While the origins of official bilingualism in Canada date back to the Constitution Act of 1867, it wasn’t until 1969 that the federal government formally granted equal official status to English and French by adopting the landmark Official Languages Act (OLA).
After the Canadian Charter of Rights and Freedoms was enshrined in the Constitution in 1982, a revised Official Languages Act was adopted in 1988. In addition to aligning with the Charter, which included a specific section on language rights, the new OLA clarified the provisions of the 1969 Act, introduced a focus on enhancing the vitality of official language minority communities in Canada, and confirmed language-of-work rights for workers in federal institutions. It took multiple court challenges, however, “to translate into practice the rights and commitments laid out in the Charter and the new OLA.” (Cardinal and Léger, 2018, 26)
Several action plans and roadmaps have been created since 1988 and now, over three decades later, another modernization of the OLA is well underway. In 2018, the Standing Senate Committee on Official Languages was tasked with conducting national consultations and reporting on Canadians’ views on modernizing the Official Languages Act. The Committee consulted young Canadians, official language minority communities, people who have witnessed the evolution of the Act, justice sector experts, and federal institutions (Standing Senate Committee 2019a); the final report based on these consultations was submitted on June 30, 2019, and contained specific recommendations to update the Act.
One area that these recommendations focused on was judicial bilingualism, a topic that is nothing new to Canada; provisions related to judicial bilingualism in the 1988 Act date back to the 1867 Constitution, section 133 of which states that “either [the English or the French Language] may be used by any Person or in any Pleading or Process in or issuing from any Court of Canada established under this Act, and in or from all or any of the Courts of Quebec.” (Constitution Act 1867, s. 133) The 1969 OLA, the Charter, the 1988 OLA, and case law clarified and expanded on these rights. For criminal law specifically, language-related matters have been legislated by the Criminal Code since 1978. Sections 530, 530.01, and 530.1 guarantee all accused persons the right to a criminal trial in the language of their choice. The accused must be informed of this right and may obtain the translation of information or an indictment into their chosen language.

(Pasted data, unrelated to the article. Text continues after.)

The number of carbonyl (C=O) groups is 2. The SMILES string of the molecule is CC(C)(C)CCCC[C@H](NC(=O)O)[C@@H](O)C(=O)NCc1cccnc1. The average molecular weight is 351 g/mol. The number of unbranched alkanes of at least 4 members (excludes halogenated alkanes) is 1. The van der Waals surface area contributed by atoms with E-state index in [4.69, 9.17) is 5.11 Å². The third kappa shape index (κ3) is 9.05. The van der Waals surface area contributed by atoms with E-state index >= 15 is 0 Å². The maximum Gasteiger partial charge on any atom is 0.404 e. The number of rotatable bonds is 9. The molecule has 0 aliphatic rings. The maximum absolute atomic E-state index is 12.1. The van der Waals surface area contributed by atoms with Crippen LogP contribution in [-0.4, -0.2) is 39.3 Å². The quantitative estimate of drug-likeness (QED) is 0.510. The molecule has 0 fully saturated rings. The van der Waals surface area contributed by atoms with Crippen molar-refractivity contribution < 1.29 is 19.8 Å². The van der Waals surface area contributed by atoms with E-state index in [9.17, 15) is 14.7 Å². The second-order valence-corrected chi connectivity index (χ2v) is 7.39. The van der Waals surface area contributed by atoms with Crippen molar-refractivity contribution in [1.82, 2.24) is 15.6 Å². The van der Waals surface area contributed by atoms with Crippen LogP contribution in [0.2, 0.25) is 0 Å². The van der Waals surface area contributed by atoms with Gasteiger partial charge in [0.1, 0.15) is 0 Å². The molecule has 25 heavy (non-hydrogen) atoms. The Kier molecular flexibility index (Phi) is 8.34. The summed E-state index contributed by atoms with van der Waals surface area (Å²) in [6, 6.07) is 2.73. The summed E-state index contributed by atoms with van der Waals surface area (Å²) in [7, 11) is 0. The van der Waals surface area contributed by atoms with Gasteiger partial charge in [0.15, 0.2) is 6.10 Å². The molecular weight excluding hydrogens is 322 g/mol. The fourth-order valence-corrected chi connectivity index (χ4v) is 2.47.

In theory, while some of these provisions apply only to federal courts, the complexity of the Canadian legal system is such that a clear separation between federal and provincial or territorial levels is, generally speaking, unfeasible in reality. The Canadian system is based on two legal traditions (common law and civil law), separates jurisdictions between different levels of government, and relies on a wide range of stakeholders. Certain aspects of the system depend on the federal government (such as the appointment of certain judges), while some areas of law (such as criminal law) are legislated by the federal government but administered by the provinces and territories (Standing Senate Committee 2019b, 13). In the case of criminal law, for example, provinces and territories are required to guarantee the right to a criminal trial in the official language of choice.
In principle, those policy instruments concerning the right to use French and English in court would seem to suggest that language and translation are thought of as rights.
Under the language-as-right approach, the use of one’s language in public life is a right that groups or individuals can claim without the need to justify a lack of mastery of the dominant language(s), and translation is therefore an institutionalized right (Córdoba Serrano and Diaz Fouces 2018, forthcoming)1. In other words, language rights, in principle, lead to translation rights.
However, if we consider the unequal value of the original and translated versions of federal court decisions – an issue that was brought up in the debates and consultations to modernize the OLA – we can see how this model of language rights leading to translation rights does not hold. In fact, this issue illustrates how language rights sometimes compete with translation rights, creating a sterile dichotomy that risks compromising the principle of equality on which official bilingualism is predicated.